Be sure the servo that you buy is not a cheap imitation.  This can be detected by the seller hiding the manufacturer name or misspelling the manufacturer name.  A common example would be “Tower Pro” (real) or “Towerd Pro” (fake).

This is my new rule of thumb for making humanoid, as in 2 legged robots.  The problem is that the more the servos (and their connecting hardware) the more the robot weighs. 

The leg servos of a 5-9 DOF Humanoid robot should handle 100 oz. inches of torque. 
The leg servos of a 10-15 DOF Humanoid robot should handle 150 oz. inches of torque.
The leg servos of a 16-20 DOF Humanoid robot should handle 200 oz. inches of torque.
Here is the video of the 17 DOF humanoid robot.

Wednesday, September 16, 2015

Walking "Humanoid" Robot found on eBay part 2

I am back to working on the walking humanoid robot after writing another book.  First I had to make an Arduino Shield to control the servo's.  Here is a video testing the servo shield.

Next is to connect it to the robot and get those servo's working.  I am using an IR remote control to test his movements.  This is a picture of the front view of the setup.

Here is the back view.  The arduino has been mounted in place for this picture.

Here is a video of me testing out the robot servo's.

Here is a second video with most of the servo's working and they are now "zeroed".

In spite of the really bad servo's he is taking his first steps.

Here is a two servo per leg version of the robot.

Here is the code for the two servo per leg robot in video 4.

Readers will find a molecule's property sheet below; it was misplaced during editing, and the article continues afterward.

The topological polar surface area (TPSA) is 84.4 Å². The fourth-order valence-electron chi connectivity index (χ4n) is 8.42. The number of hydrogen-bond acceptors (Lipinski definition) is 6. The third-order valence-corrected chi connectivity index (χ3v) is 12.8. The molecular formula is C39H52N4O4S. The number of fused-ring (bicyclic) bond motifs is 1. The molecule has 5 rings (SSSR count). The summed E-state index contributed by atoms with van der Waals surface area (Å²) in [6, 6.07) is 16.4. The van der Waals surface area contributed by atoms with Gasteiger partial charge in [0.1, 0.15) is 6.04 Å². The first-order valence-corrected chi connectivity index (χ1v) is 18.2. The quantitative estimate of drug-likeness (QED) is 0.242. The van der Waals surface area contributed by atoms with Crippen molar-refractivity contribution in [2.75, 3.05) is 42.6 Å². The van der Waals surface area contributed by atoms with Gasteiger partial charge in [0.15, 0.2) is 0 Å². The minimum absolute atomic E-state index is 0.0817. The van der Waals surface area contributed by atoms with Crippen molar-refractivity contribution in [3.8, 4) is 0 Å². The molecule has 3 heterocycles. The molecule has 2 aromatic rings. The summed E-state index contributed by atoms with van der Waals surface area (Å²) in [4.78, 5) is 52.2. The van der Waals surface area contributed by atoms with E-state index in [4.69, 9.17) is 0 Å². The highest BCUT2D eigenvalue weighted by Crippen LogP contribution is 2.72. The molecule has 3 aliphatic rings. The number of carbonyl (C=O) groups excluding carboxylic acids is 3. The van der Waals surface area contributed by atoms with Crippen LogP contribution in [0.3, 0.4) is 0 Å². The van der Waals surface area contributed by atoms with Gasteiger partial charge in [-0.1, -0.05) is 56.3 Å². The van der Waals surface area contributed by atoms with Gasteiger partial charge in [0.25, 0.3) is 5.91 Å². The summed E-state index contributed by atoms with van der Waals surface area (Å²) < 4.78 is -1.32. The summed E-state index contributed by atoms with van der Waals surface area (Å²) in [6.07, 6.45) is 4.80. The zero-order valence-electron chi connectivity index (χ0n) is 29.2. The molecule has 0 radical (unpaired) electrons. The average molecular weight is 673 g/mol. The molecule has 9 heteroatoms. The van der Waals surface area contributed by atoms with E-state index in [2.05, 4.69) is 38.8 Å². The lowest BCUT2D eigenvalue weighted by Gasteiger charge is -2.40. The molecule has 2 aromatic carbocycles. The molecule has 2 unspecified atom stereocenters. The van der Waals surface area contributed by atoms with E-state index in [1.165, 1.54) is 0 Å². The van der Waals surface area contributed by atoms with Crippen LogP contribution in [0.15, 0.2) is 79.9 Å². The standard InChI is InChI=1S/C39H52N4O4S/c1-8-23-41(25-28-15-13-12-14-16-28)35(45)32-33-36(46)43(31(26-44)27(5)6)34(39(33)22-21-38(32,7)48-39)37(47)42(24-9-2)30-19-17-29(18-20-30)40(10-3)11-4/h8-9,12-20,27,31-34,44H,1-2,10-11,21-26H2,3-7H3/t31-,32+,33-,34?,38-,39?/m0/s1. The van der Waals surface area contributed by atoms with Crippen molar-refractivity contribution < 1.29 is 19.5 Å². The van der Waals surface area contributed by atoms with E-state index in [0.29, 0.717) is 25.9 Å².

void StepForward(){  //Moving Left Leg Forward
  servo1.write(75);  //shift weight to left ankle
  servo3.write(60);  //right ankle kicks weight over
  servo3.write(70);  //free ankle lifts
  servo2.write(110); //left hip
  servo4.write(120); //right hip
  servo1.write(90);  //level leftt ankle
  servo3.write(90);  //level right ankle
  servo1.write(115);  //Shift weight to right ankle
  servo1.write(110);  //free ankle lifts
  servo2.write(70);  //left hip
  servo4.write(60);  //right hip
  servo1.write(90);  //left ankle - back to home positions
  servo2.write(90);  //left hip
  servo3.write(90);  //right ankle
  servo4.write(90);  //right hip

Friday, August 28, 2015

DIY Arduino Uno powered 5 MSPS Oscilloscope.

I have been wrining a book of "Arduino Oscilloscope Projects".  In this book I show 4 different LCD's, 5 different Analog to digital converters, and 3 different analog front ends.  The code has greatly improved with a "gain" in software feature.  I have written the code for a 1.8 SPI TFT screen as well as for a 2.4 inch or 2.8 inch ILI9341 Screen.

Here is what the 1.8 inch screen looks like.  On the bigger screens the sample time in MS is located under the other text fields on the right side.

Here is what the assembled oscilloscope looks like so far.

This is a picture of the main board without the LCD screen.

This is the front cover.  I need to wire the cover to the main board next.

Here is the finished project.

Here is a video of the project.

Thursday, August 20, 2015

Chestnut Ridge Park - The Eternal Flame

A few days ago we walked to the Eternal Flame at Chestnut Ridge Park.  Here are some pictures.
This is a chipmunk that watches us on our walk.

When you get down to the creek bed this is what it looks like.  You need to climb over some logs.

This is looking back up the side of the creek bed. 

 There are lots of warning signs....

Finally we made it to the eternal flame.